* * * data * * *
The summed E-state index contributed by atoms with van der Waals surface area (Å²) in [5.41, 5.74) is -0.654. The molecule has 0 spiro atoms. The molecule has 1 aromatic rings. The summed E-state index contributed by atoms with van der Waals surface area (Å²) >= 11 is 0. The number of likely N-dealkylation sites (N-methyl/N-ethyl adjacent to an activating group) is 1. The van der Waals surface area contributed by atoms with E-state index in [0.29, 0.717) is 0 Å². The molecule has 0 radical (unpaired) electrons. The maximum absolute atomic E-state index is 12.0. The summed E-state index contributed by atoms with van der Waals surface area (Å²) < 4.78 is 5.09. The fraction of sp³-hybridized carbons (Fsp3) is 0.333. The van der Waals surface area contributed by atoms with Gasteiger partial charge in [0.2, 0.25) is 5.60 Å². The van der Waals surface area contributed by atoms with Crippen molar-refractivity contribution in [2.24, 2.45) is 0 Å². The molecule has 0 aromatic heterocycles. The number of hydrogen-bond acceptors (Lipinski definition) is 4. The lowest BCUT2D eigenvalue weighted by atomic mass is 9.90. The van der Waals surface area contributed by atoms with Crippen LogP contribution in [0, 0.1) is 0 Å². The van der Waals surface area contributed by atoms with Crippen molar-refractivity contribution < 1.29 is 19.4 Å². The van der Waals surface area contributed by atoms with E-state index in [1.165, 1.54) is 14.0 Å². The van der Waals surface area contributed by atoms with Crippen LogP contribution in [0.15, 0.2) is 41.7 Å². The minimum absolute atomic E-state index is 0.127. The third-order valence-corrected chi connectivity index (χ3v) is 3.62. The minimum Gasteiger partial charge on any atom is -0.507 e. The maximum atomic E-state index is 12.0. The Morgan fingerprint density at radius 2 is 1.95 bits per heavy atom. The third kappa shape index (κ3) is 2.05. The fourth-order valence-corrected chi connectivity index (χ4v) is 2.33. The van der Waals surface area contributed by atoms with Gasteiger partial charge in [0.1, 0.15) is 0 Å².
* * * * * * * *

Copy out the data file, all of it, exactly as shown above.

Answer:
The summed E-state index contributed by atoms with van der Waals surface area (Å²) in [5.41, 5.74) is -0.654. The molecule has 0 spiro atoms. The molecule has 1 aromatic rings. The summed E-state index contributed by atoms with van der Waals surface area (Å²) >= 11 is 0. The number of likely N-dealkylation sites (N-methyl/N-ethyl adjacent to an activating group) is 1. The van der Waals surface area contributed by atoms with E-state index in [0.29, 0.717) is 0 Å². The molecule has 0 radical (unpaired) electrons. The maximum absolute atomic E-state index is 12.0. The summed E-state index contributed by atoms with van der Waals surface area (Å²) < 4.78 is 5.09. The fraction of sp³-hybridized carbons (Fsp3) is 0.333. The van der Waals surface area contributed by atoms with Gasteiger partial charge in [0.2, 0.25) is 5.60 Å². The van der Waals surface area contributed by atoms with Crippen molar-refractivity contribution in [2.24, 2.45) is 0 Å². The molecule has 0 aromatic heterocycles. The number of hydrogen-bond acceptors (Lipinski definition) is 4. The lowest BCUT2D eigenvalue weighted by atomic mass is 9.90. The van der Waals surface area contributed by atoms with Crippen LogP contribution in [0, 0.1) is 0 Å². The van der Waals surface area contributed by atoms with Crippen molar-refractivity contribution < 1.29 is 19.4 Å². The van der Waals surface area contributed by atoms with E-state index in [1.165, 1.54) is 14.0 Å². The van der Waals surface area contributed by atoms with Crippen LogP contribution in [0.15, 0.2) is 41.7 Å². The minimum absolute atomic E-state index is 0.127. The third-order valence-corrected chi connectivity index (χ3v) is 3.62. The minimum Gasteiger partial charge on any atom is -0.507 e. The maximum atomic E-state index is 12.0. The Morgan fingerprint density at radius 2 is 1.95 bits per heavy atom. The third kappa shape index (κ3) is 2.05. The fourth-order valence-corrected chi connectivity index (χ4v) is 2.33. The van der Waals surface area contributed by atoms with Gasteiger partial charge in [0.1, 0.15) is 0 Å².